The world was waiting just for you
One of the local upcoming events making the occasional appearance in the human-interest segment of the evening news lately has been the Singapore, ahm, Sexpo. That's about what you think: a weekend at the Expo centre dedicated to sexual education. Given Singapore's declining birth rates -- last year, I believe, out of a population of around four million, there were very nearly eight births -- this seems to suggest trying to serve several roles. Parts of the exhibit -- in, according to the news, the Living Room section -- are about cultural views of sex, information about safe sex, sex after 40, and such. This is the ``Living Room'' because it's regarded as suitable for all ages.
There also is to be the ``Bedroom'', restricted to people over the age of 21. That's to include -- I'm quoting here from The New Paper -- ``displays of erotic toys and furniture'', as well as ``a sales section selling women's products and lingerie.'' However, they're not going to let things get out of hand. According to The New Paper several items have been banned as (quoting the paper) ``too hot to be regarded as sex toys.'' Doctors connected with the show but speaking anonymously also gave rather entertaining quotes like, ``This is very silly. The pins would probably cause more pain than pleasure'' or ``That's downright dangerous. People can get electrocuted.''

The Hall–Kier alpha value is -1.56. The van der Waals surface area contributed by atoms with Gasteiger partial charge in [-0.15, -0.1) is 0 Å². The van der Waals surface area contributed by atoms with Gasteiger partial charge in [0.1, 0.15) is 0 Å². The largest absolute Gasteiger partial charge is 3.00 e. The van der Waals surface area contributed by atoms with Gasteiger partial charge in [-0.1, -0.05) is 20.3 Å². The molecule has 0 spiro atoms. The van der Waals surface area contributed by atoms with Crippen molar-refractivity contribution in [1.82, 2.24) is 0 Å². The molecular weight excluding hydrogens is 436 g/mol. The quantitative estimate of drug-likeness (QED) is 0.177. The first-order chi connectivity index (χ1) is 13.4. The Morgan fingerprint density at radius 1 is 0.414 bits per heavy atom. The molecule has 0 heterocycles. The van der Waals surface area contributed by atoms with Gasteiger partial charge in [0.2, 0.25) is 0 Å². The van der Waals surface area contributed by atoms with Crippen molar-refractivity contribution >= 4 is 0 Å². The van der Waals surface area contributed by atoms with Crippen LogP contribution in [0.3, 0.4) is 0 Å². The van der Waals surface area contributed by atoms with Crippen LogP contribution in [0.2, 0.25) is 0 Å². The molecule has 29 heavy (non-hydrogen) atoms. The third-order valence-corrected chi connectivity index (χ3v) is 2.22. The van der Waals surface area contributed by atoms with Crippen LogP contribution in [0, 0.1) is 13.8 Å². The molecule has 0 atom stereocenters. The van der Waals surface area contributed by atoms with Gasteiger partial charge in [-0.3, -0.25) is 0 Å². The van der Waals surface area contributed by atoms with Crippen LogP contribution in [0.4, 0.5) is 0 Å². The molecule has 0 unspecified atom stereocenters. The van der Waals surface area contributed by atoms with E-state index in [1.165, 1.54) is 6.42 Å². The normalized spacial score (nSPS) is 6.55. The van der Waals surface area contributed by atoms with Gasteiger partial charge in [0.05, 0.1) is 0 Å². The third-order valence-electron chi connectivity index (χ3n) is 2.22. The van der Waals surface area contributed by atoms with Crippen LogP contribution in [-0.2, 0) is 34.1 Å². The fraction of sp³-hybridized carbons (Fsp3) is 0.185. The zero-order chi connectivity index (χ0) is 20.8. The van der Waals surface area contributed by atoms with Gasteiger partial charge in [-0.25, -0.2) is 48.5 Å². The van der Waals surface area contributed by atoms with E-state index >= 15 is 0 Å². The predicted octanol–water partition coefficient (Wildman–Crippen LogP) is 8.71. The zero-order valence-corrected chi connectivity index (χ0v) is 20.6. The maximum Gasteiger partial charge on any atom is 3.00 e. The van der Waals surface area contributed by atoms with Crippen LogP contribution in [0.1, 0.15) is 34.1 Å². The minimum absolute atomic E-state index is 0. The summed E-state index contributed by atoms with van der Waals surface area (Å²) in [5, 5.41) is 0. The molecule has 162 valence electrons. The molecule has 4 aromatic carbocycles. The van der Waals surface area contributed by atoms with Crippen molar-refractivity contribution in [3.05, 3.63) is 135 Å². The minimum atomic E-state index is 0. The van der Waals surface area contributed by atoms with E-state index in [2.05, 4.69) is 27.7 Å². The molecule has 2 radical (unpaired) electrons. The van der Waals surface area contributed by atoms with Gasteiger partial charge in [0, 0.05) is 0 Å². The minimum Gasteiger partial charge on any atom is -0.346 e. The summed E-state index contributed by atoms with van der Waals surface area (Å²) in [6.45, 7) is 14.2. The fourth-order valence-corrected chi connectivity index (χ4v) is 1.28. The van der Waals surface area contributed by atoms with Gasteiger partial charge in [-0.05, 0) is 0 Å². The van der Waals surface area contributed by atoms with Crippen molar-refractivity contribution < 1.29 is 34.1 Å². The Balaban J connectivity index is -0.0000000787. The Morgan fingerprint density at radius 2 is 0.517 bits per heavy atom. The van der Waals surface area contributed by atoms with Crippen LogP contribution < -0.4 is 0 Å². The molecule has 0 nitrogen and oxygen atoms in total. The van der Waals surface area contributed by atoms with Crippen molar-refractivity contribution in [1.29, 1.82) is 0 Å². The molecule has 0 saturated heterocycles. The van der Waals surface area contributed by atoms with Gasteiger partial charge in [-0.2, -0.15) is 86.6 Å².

Kenny Goh, director of a medical diagnostics company staging the exhibition, says he doesn't mind things being banned like this, since ``We're concerned about the safety aspects of the novelty toys. So we wanted some guidelines for those. But our main focus is on sexual health and a Chinese Ancient Sex Culture exhibit for which we have over 100 pieces.'' I must admit being torn between fascination and the knowledge that I'd never stop giggling, which shows the level of maturity I've reached already.
Trivia: On 12 June 1979 Ken St Onge threw a standard playing card 185 feet, one inch, on the Henry Ford Community College campus in Dearborn, MIchigan. Source: 1982 Guinness Book of World Records, Editor Norris McWhirter.
Currently Reading: The Longest Battle, Richard Hough.